For the past week or so, I’ve been trying out and using a webpage memo service called Furl. At first it seemed kind of superfulous because I use a news aggregator called NetNewsWire that includes with it, a number of utilities to make posting and note taking easier. NetNewsWire is a wonderful program and I recommend it highly.

So, back to Furl. I decided to try it out and discovered the first advantage is that it will allow you to save pages from remote computers (like if I come across something at work). It also allows me to archive those pages (up to 5 gigs) and to send those pages to family or friends easily. Here’s the blurb from their about us page:

Furl is a free service that saves the important items you find on the Web and enables you to quickly find them again. Furl archives a personal copy of every page you save. When you want to recall it, you can find it instantly by searching the full text your archived items. Each member has a personal archive of 5 gigabytes (GB), large enough to store tens of thousands of searchable items.

Furl recommends new Web pages that may interest you, guided by the sites you’ve already “Furled,” or saved.

Furl also offers the best ways to share the content you find on the Web. Send a daily email newsletter of links to friends and colleagues, use Furl to generate RSS feeds for your links, or integrate them quickly and easily into an existing Web site.

I’ve been happy with it thus far. I especially like seeing what others are “furling” because it widens my scope. There must be other companies doing the same thing this could be interesting.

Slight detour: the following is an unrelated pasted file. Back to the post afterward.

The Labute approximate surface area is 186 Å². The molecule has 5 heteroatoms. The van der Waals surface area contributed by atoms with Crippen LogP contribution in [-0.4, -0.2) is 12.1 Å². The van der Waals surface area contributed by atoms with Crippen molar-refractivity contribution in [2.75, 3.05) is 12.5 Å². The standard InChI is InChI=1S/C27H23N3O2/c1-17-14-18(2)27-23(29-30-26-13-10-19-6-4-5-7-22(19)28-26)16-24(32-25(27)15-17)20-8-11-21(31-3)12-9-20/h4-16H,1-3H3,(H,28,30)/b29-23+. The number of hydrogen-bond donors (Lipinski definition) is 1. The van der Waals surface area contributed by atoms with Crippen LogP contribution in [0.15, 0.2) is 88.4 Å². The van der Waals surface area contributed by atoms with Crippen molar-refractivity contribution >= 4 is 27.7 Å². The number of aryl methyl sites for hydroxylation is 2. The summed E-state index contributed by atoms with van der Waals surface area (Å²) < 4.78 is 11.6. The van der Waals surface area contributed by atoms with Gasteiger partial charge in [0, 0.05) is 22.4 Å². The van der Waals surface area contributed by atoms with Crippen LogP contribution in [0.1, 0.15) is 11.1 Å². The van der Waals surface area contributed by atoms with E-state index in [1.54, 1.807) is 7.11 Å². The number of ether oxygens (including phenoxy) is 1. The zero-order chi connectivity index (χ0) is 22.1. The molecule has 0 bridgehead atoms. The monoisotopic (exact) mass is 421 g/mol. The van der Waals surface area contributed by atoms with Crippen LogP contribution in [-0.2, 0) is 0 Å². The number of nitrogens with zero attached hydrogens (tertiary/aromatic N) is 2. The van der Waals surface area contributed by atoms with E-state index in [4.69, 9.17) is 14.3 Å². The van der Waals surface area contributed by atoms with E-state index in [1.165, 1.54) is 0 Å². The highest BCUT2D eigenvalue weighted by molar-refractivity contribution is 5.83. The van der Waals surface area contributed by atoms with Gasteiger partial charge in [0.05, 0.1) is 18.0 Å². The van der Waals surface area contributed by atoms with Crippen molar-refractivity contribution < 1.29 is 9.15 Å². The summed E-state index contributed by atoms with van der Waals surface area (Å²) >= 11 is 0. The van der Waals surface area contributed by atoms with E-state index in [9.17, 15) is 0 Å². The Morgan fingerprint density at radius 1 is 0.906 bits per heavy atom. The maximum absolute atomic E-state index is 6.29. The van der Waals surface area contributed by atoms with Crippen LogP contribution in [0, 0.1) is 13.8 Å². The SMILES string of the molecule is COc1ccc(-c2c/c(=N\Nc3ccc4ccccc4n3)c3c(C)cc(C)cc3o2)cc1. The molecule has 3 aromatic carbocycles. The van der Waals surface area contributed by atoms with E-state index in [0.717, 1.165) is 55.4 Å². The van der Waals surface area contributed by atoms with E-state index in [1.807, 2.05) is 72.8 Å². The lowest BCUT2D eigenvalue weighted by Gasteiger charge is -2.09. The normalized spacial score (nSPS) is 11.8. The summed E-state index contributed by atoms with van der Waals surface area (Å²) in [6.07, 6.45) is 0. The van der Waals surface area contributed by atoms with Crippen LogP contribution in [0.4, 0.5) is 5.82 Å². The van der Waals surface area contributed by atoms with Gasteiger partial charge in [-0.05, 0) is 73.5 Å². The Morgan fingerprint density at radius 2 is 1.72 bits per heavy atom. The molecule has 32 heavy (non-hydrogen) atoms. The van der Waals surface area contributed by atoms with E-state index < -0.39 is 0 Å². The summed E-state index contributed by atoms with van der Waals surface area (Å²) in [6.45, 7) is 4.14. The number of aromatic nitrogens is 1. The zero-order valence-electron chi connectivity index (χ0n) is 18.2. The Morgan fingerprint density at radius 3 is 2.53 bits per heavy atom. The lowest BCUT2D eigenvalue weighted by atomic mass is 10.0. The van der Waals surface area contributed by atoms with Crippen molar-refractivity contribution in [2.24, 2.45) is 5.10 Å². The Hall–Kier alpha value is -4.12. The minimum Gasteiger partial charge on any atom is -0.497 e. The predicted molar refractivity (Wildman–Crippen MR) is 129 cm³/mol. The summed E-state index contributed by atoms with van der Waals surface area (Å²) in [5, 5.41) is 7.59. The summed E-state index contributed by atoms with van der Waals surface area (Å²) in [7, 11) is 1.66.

I’ve been using FireFox now, off and on, since March of this year. As a Mac user, I first tried it because it allowed me to work with Typepad’s java thingys for composing entries. For some reason, they didn’t work properly with Omniweb or Safari.

Slowly I have come to like it very much. It has not, as yet replaced OmniWeb (the mercedes of web browser’s as far as the Mac goes) as my favorite browser, but I call on it way more than Safari. The only drawback I can find is the lack of integration with the Mac’s system wide spellchecker. Otherwise it’s a great browser, and it’s cross platform.


The Fifth HOPE conference (HOPE stands for Hackers Of Planet Earth) was held this weekend, here in New York and I was fortunate enough to be able to attend 2 of the 3 days. Though I’ve known about this conference for years, this is the first time I have been able to attend.

The panels were enlightening as well as entertaining. Speakers ranged from Steve Wozniak to Jello Biafra to Kevin Mitnick. In addition to the speakers, there were a number of workshops and panel discussions. There were public terminals available to the attenddees and some very cool tee shirts, magazines, and other paraphenalia. A number of organizations were represented, such as Electronic Frontier Foundation (EFF).

All of these people and events were brought together by 2600 Magazine and Emanuel Goldstein (an alias pulled from George Orwell’s 1984). Emmanuel Goldstein should be given much credit (as well as ALL the staff who helped put the conference together. Especially notable was the security staff who were couteous and helpful throughout the 2 days I was there and probably on Friday too).

Speaking of Orwell’s 1984, that was the theme graphically. Large banners portraying big brother were hung in the main halls and smaller posters warned of being watched.

The attendees were uniquely courteous crowd and often I overheard offers of help and questions being answered. I have to admit it made me feel better knowing that there are still so many who value knowledge, exploration, and constitutional rights. My only regret is that I was not able to attend any of the previous conferences.